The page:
My email to American College of Rheumatology

Andrew

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I must emailed this to American College of Rheumatology. They are a professional organization, not school. I might try sending this to schools of rheumatology, but I'm not sure if there is an easy way to get the emails.



To whom it may concern.

Rheumatologists are the specialists to whom primary care physicians refer patients with chronic fatigue syndrome. Typically, rheumatologists have not been adequately trained in the care of chronic fatigue syndrome. They might tell the patient there is nothing to be done except SSRIs and sleep aids, or perhaps something like Provigil. The problem with this type of approach is it only scratches the surface, and the patients are left with a low level of care.

I offer the following list of resources about the care and treatment of patients with chronic fatigue syndrome. Most of these can be downloaded for free and printed; one is a book that can be purchased.

I hope you find it in your hearts to present this list to your members in an attention-getting way. It will go a long way to helping your members and their patients. I also hope you recommend that your members acquire all the resources listed below. The cost is almost nothing.

1. The New Jersey Consensus Manual for the Treatment of Chronic Fatigue Syndrome.
Go to this web address: http://njcfsa.org/
Click on Physicians' Manual for Diagnosing and Treating CFS
Then click on CFS Consensus Manual.pdf

2. The Canadian Consensus Guide for ME/CFS
Go to this web address: http://www.mefmaction.net/PhysiciansResearchers/Guides/tabid/531/Default.aspx
Click on ME/CFS Consensus Document

And/or if a doctor wants to quickly get started understanding the management of chronic fatigue syndrome, there is a brief “overview” version on the same page. To download this, click on : ME-CFS-Overview.pdf

3. Chronic Fatigue Syndrome: A Treatment Guide by Varrillo and Gellman.
This book is written for patients who want to help their doctors understand how to manage chronic fatigue syndrome. And as such, it is a good book for doctors to read. I suggest doctors at least skim the pharmaceutical section, and become familiar with basic testing.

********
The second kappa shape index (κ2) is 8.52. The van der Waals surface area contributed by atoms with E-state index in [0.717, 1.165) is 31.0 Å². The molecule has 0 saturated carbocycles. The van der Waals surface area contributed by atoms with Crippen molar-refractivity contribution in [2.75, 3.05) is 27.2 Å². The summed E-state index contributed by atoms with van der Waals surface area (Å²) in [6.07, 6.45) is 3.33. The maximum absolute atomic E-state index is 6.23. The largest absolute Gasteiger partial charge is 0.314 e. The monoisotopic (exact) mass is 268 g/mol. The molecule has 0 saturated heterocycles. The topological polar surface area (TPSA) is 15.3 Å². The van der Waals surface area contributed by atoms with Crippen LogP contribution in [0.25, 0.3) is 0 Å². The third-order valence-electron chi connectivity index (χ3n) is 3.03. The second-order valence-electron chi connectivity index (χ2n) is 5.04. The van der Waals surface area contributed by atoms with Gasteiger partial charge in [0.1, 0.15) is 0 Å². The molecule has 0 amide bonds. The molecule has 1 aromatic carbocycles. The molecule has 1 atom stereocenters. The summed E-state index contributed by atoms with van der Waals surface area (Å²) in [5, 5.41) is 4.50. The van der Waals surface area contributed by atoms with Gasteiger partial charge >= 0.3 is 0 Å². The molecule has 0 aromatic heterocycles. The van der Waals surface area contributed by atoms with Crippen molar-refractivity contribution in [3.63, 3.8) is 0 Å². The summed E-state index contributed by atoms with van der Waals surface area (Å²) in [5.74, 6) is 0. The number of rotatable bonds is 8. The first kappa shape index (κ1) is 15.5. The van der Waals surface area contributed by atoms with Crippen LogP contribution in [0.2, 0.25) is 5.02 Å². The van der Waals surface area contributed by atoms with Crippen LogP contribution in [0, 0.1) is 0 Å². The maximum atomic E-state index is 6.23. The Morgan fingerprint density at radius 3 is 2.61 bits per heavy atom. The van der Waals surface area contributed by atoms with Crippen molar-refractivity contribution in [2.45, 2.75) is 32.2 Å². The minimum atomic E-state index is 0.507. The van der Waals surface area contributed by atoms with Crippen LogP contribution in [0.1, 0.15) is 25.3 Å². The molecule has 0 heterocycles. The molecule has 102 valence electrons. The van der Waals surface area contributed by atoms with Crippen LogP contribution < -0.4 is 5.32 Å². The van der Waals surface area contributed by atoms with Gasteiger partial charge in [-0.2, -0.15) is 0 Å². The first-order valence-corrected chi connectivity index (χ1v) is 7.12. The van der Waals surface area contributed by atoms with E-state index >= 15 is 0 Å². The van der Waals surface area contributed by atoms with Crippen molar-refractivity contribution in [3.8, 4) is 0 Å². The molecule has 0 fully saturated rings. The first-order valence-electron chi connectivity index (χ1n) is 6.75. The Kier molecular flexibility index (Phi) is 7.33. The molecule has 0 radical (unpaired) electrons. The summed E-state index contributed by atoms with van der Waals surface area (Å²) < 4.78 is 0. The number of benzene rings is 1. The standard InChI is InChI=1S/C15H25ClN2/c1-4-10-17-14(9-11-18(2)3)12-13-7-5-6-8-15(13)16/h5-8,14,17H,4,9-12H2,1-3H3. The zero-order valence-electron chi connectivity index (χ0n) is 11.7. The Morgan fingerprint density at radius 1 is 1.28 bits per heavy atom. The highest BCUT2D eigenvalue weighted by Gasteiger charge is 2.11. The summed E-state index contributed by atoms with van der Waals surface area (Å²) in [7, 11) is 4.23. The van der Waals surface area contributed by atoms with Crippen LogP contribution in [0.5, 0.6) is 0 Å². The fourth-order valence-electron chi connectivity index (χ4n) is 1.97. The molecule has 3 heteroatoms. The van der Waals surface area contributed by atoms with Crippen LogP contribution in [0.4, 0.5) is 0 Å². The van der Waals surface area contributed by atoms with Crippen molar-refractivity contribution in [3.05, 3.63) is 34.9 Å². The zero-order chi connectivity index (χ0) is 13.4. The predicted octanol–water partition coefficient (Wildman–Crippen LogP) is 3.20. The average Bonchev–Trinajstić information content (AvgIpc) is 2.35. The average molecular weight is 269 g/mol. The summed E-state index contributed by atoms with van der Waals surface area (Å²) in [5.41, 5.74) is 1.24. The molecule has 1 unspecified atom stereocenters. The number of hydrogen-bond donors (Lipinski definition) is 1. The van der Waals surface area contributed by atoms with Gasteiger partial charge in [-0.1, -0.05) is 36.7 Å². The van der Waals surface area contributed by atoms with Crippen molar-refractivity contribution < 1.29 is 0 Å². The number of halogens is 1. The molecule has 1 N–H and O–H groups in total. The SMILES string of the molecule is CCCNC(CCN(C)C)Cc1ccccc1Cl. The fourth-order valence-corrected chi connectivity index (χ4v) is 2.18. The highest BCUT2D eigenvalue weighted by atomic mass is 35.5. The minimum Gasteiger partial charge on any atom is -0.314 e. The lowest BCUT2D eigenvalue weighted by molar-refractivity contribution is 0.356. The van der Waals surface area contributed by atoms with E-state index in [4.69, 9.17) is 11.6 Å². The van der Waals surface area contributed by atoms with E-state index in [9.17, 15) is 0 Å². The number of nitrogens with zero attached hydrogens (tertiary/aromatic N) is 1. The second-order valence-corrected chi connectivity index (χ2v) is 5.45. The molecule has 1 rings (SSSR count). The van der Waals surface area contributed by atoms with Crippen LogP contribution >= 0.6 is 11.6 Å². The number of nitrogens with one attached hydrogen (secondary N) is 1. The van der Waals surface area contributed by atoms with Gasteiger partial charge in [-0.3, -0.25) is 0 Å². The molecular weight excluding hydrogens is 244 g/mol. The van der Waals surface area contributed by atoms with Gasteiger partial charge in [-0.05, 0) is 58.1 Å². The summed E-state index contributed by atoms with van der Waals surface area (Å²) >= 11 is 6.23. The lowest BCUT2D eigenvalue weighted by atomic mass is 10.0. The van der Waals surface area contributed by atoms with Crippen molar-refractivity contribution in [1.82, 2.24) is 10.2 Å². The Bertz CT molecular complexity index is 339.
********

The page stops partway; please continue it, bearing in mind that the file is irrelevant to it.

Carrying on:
4. Detection of an Infectious Retrovirus, XMRV, in Blood Cells of Patients with Chronic Fatigue Syndrome
Go to this web address: http://www.sciencemag.org/cgi/content/abstract/1179052
This journal abstract covers an emerging area of investigation that looks more promising than past theories. Doctors should follow this development along with checking the Whittemore-Peterson Institute web site for updates: http://www.wpinstitute.org/

5. Recovery from Chronic Fatigue Syndrome.
Go to this web address: http://www.recoveryfromcfs.org/.
Click where it says: Print or save from pdf file.
Then click the link for saving the pdf.
Or, simply read it from the web site.
This is a guide that doctors can recommend to patients so patients can help themselves manage daily living with chronic fatigue syndrome.

6. International Association for CFS/ME
Go to web address: http://www.iacfsme.org
This is an association for physicians and researchers with a professional interest in chronic fatigue syndrome. On this site are educational papers, newsletters, and notifications of conferences that focus on chronic fatigue syndrome.

Thank you for your assistance.
 

Andrew

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Since I last posted I've contacted them a few times. They ignore every contact I make.

Here is the email address I sent to the first few times acr@rheumatology.org. Here is the email of the executive I sent a letter to: mandrejeski@rheumatology.org. Here is their contact page: http://www.rheumatology.org/about/stafflist.asp

Below is my most recent letter, I don't plan to contact them again, except perhaps to tell them I hope they do more in the future.

August 30, 2010

[my address was here]

Mark Andrejeski, executive vice president
American College of Rheumatology
2200 Lake Boulevard NE
Atlanta, GA 30319

Dear Mr. Andrejeski:

Three times in the past I emailed American College of Rheumatology about a gap in the information on your website. Each time my email went unanswered. So I am writing this letter in the hopes that it gets attention and brings a response.

The problem: Rheumatologists are the specialists to whom primary care physicians refer patients with Chronic Fatigue Syndrome/Myalgic Encephalomyelitis, but rheumatologists have little or no training in this area. Also, patients are reporting that rheumatologists are asking them (the patients) to suggest information about the treatment of CFS/ME, but most patients do not know what to suggest.

A solution: Provide rheumatologists with a focused reading list that provides a foundation to begin helping patients. Include resources that are applicable to the clinical setting. Use sources that are based on formal research and the clinical experiences of CFS/ME specialists.